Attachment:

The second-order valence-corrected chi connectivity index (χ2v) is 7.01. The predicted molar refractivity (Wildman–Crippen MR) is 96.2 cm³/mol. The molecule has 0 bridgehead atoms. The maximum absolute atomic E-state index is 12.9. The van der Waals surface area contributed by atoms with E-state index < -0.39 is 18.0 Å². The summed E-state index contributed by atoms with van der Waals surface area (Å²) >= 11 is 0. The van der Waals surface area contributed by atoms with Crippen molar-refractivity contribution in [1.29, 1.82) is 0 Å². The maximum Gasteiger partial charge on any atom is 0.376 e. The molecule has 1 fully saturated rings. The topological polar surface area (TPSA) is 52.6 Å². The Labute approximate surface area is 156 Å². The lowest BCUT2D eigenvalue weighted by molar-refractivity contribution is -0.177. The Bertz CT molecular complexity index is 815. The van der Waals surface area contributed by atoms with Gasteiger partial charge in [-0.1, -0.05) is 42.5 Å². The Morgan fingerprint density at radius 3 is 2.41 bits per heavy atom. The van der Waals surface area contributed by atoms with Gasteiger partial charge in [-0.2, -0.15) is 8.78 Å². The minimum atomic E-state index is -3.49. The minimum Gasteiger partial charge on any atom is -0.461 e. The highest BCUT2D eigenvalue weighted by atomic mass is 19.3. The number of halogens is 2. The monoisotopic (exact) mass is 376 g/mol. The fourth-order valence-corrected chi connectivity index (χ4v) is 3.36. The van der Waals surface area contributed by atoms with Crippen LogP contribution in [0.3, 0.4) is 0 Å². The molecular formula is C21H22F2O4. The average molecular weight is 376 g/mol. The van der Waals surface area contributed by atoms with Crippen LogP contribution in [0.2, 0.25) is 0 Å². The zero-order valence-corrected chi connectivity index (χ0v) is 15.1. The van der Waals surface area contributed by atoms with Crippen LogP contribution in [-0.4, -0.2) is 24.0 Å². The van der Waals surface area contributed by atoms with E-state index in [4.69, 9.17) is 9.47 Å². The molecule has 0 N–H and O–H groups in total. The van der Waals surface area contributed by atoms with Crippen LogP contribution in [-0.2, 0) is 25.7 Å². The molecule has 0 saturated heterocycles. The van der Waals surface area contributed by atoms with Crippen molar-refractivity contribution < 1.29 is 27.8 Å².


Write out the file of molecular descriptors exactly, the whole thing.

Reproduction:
The second-order valence-corrected chi connectivity index (χ2v) is 7.01. The predicted molar refractivity (Wildman–Crippen MR) is 96.2 cm³/mol. The molecule has 0 bridgehead atoms. The maximum absolute atomic E-state index is 12.9. The van der Waals surface area contributed by atoms with E-state index < -0.39 is 18.0 Å². The summed E-state index contributed by atoms with van der Waals surface area (Å²) >= 11 is 0. The van der Waals surface area contributed by atoms with Crippen molar-refractivity contribution in [1.29, 1.82) is 0 Å². The maximum Gasteiger partial charge on any atom is 0.376 e. The molecule has 1 fully saturated rings. The topological polar surface area (TPSA) is 52.6 Å². The Labute approximate surface area is 156 Å². The lowest BCUT2D eigenvalue weighted by molar-refractivity contribution is -0.177. The Bertz CT molecular complexity index is 815. The van der Waals surface area contributed by atoms with Gasteiger partial charge in [-0.1, -0.05) is 42.5 Å². The Morgan fingerprint density at radius 3 is 2.41 bits per heavy atom. The van der Waals surface area contributed by atoms with Gasteiger partial charge in [-0.2, -0.15) is 8.78 Å². The minimum atomic E-state index is -3.49. The minimum Gasteiger partial charge on any atom is -0.461 e. The highest BCUT2D eigenvalue weighted by atomic mass is 19.3. The number of halogens is 2. The monoisotopic (exact) mass is 376 g/mol. The fourth-order valence-corrected chi connectivity index (χ4v) is 3.36. The van der Waals surface area contributed by atoms with Crippen LogP contribution in [0.3, 0.4) is 0 Å². The molecular formula is C21H22F2O4. The average molecular weight is 376 g/mol. The van der Waals surface area contributed by atoms with Crippen LogP contribution in [0.2, 0.25) is 0 Å². The zero-order valence-corrected chi connectivity index (χ0v) is 15.1. The van der Waals surface area contributed by atoms with Crippen LogP contribution in [-0.4, -0.2) is 24.0 Å². The van der Waals surface area contributed by atoms with E-state index in [4.69, 9.17) is 9.47 Å². The molecule has 0 N–H and O–H groups in total. The van der Waals surface area contributed by atoms with Crippen LogP contribution in [-0.2, 0) is 25.7 Å². The molecule has 0 saturated heterocycles. The van der Waals surface area contributed by atoms with Crippen molar-refractivity contribution < 1.29 is 27.8 Å².